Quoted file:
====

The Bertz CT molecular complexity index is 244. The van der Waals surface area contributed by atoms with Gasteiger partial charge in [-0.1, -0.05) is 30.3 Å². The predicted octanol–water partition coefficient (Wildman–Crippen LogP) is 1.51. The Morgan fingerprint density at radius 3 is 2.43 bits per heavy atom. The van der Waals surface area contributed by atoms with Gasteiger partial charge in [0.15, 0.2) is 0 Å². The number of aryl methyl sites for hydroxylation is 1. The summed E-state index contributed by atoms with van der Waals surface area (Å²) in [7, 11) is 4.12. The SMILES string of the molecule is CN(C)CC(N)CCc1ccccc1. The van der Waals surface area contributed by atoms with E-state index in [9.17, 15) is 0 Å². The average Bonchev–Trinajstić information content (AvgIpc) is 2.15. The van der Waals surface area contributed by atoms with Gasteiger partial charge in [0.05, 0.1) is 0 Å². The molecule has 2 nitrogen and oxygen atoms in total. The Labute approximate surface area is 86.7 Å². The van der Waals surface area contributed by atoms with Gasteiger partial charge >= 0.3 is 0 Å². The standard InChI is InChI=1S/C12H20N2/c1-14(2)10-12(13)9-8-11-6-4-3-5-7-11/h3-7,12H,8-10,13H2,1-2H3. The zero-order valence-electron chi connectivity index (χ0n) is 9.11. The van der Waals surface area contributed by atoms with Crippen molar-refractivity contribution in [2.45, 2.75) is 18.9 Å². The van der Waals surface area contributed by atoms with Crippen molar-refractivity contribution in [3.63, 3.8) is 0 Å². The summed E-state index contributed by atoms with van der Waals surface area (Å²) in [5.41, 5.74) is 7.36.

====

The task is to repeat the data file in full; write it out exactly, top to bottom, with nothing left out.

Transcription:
The Bertz CT molecular complexity index is 244. The van der Waals surface area contributed by atoms with Gasteiger partial charge in [-0.1, -0.05) is 30.3 Å². The predicted octanol–water partition coefficient (Wildman–Crippen LogP) is 1.51. The Morgan fingerprint density at radius 3 is 2.43 bits per heavy atom. The van der Waals surface area contributed by atoms with Gasteiger partial charge in [0.15, 0.2) is 0 Å². The number of aryl methyl sites for hydroxylation is 1. The summed E-state index contributed by atoms with van der Waals surface area (Å²) in [7, 11) is 4.12. The SMILES string of the molecule is CN(C)CC(N)CCc1ccccc1. The van der Waals surface area contributed by atoms with E-state index in [9.17, 15) is 0 Å². The average Bonchev–Trinajstić information content (AvgIpc) is 2.15. The van der Waals surface area contributed by atoms with Gasteiger partial charge in [0.05, 0.1) is 0 Å². The molecule has 2 nitrogen and oxygen atoms in total. The Labute approximate surface area is 86.7 Å². The van der Waals surface area contributed by atoms with Gasteiger partial charge >= 0.3 is 0 Å². The standard InChI is InChI=1S/C12H20N2/c1-14(2)10-12(13)9-8-11-6-4-3-5-7-11/h3-7,12H,8-10,13H2,1-2H3. The zero-order valence-electron chi connectivity index (χ0n) is 9.11. The van der Waals surface area contributed by atoms with Crippen molar-refractivity contribution in [2.45, 2.75) is 18.9 Å². The van der Waals surface area contributed by atoms with Crippen molar-refractivity contribution in [3.63, 3.8) is 0 Å². The summed E-state index contributed by atoms with van der Waals surface area (Å²) in [5.41, 5.74) is 7.36.